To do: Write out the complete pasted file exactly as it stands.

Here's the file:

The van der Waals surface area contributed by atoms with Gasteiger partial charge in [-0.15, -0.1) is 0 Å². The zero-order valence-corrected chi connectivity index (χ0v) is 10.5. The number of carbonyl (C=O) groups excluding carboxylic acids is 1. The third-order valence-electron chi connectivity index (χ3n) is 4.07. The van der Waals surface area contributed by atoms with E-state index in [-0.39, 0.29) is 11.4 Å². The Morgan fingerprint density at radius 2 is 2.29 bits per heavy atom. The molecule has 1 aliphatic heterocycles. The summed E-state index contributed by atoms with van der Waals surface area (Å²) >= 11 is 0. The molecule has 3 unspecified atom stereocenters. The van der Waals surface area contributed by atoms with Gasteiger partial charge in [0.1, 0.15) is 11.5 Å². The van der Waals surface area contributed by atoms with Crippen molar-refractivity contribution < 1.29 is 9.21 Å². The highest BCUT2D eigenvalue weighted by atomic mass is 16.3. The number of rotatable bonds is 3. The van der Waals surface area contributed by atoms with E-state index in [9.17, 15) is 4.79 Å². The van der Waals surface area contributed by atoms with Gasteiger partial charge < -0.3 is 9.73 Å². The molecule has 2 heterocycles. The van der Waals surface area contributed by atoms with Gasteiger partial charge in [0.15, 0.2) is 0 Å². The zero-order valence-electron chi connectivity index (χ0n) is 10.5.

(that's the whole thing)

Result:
The van der Waals surface area contributed by atoms with Gasteiger partial charge in [-0.15, -0.1) is 0 Å². The zero-order valence-corrected chi connectivity index (χ0v) is 10.5. The number of carbonyl (C=O) groups excluding carboxylic acids is 1. The third-order valence-electron chi connectivity index (χ3n) is 4.07. The van der Waals surface area contributed by atoms with E-state index in [-0.39, 0.29) is 11.4 Å². The Morgan fingerprint density at radius 2 is 2.29 bits per heavy atom. The molecule has 1 aliphatic heterocycles. The summed E-state index contributed by atoms with van der Waals surface area (Å²) >= 11 is 0. The molecule has 3 unspecified atom stereocenters. The van der Waals surface area contributed by atoms with Gasteiger partial charge in [0.1, 0.15) is 11.5 Å². The van der Waals surface area contributed by atoms with Crippen molar-refractivity contribution < 1.29 is 9.21 Å². The highest BCUT2D eigenvalue weighted by atomic mass is 16.3. The number of rotatable bonds is 3. The van der Waals surface area contributed by atoms with E-state index in [9.17, 15) is 4.79 Å². The van der Waals surface area contributed by atoms with Gasteiger partial charge < -0.3 is 9.73 Å². The molecule has 2 heterocycles. The van der Waals surface area contributed by atoms with Gasteiger partial charge in [0.15, 0.2) is 0 Å². The zero-order valence-electron chi connectivity index (χ0n) is 10.5.